2nd Sunday after Pentecost June 3, 2018


Ready to be Hated?

Matthew 10:21-22,26-33

Scripture Readings

Exodus 19:2-8
Romans 5:6-15


8, 414, 430, 651

Hymns from The Lutheran Hymnal (1941) unless otherwise noted

Grace, mercy and peace be multiplied to you from God our Father, and from our Lord and Savior Jesus Christ. Amen.

Dear Fellow Ambassadors of the One True God:

James “Mad Dog” Mattis (who currently serves as the US Secretary of Defense) faced something of a dilemma earlier in his career. As commander of the First Marine Corps Division, he wanted to communicate to those resisting the American forces in Iraq and Afghanistan that not only was resistance a profoundly ill-advised idea, the opposite was also true. He wanted to let the enemy know that the soldiers under his command could be relied upon to risk their lives in the defense of their friends and allies. The motto he came up with can now be seen on bumper stickers all across this country and wherever the Marine Corp is assigned to serve. It reads simply:

"United States Marine—Your Best Friend, Your Worst Enemy”

You have to admit, the slogan communicates both sides of the Marine Corps.

Most of you know someone like that, someone who is a true and loyal friend, but who would also make a very, very bad enemy. Yet no matter who on earth might fit such a description, it applies nowhere more accurately than with God himself. To resist God, the all-powerful Creator of heaven and earth, is to create absolutely the worst kind of enemy. Yet that same God can also be the best possible friend and ally, as is certainly known by all those who now call that same God “Father” through the merit and mediation of Jesus Christ.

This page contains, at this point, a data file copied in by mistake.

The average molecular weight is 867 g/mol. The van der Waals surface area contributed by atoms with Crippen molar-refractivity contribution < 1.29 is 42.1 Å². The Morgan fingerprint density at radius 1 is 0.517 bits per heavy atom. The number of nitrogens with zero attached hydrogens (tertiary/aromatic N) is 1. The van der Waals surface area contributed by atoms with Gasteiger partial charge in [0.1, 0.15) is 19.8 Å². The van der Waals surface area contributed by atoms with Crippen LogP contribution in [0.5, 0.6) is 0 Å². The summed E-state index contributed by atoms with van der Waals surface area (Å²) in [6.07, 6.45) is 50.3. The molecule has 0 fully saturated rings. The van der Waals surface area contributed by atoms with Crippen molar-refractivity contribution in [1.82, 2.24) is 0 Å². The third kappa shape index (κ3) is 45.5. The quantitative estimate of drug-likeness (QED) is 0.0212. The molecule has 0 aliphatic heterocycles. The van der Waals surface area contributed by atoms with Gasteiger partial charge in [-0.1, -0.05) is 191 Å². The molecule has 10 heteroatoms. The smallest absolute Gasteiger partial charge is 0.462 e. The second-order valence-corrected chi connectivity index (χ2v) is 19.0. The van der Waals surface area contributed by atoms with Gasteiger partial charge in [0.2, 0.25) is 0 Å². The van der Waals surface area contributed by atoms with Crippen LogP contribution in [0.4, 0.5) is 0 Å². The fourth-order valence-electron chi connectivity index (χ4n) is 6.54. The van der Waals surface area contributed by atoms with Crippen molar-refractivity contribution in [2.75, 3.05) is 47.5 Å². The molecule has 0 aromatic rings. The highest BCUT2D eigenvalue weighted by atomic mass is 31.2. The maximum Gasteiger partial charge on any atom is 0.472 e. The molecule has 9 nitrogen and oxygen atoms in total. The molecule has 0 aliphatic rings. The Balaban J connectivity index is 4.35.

Yet how can anyone ever know which is which? How can any of us know when he is struggling against God and when not? How can we know when God is our friend and ally, and when we have made him our most terrifying enemy? Our text for this morning supplies answers. That text is found recorded in the Gospel of Matthew, the tenth chapter:

Brother will deliver brother over to death, and the father his child, and children will rise against parents and have them put to death, andyou will be hated by all for my name’s sake. But the one who endures to the end will be saved…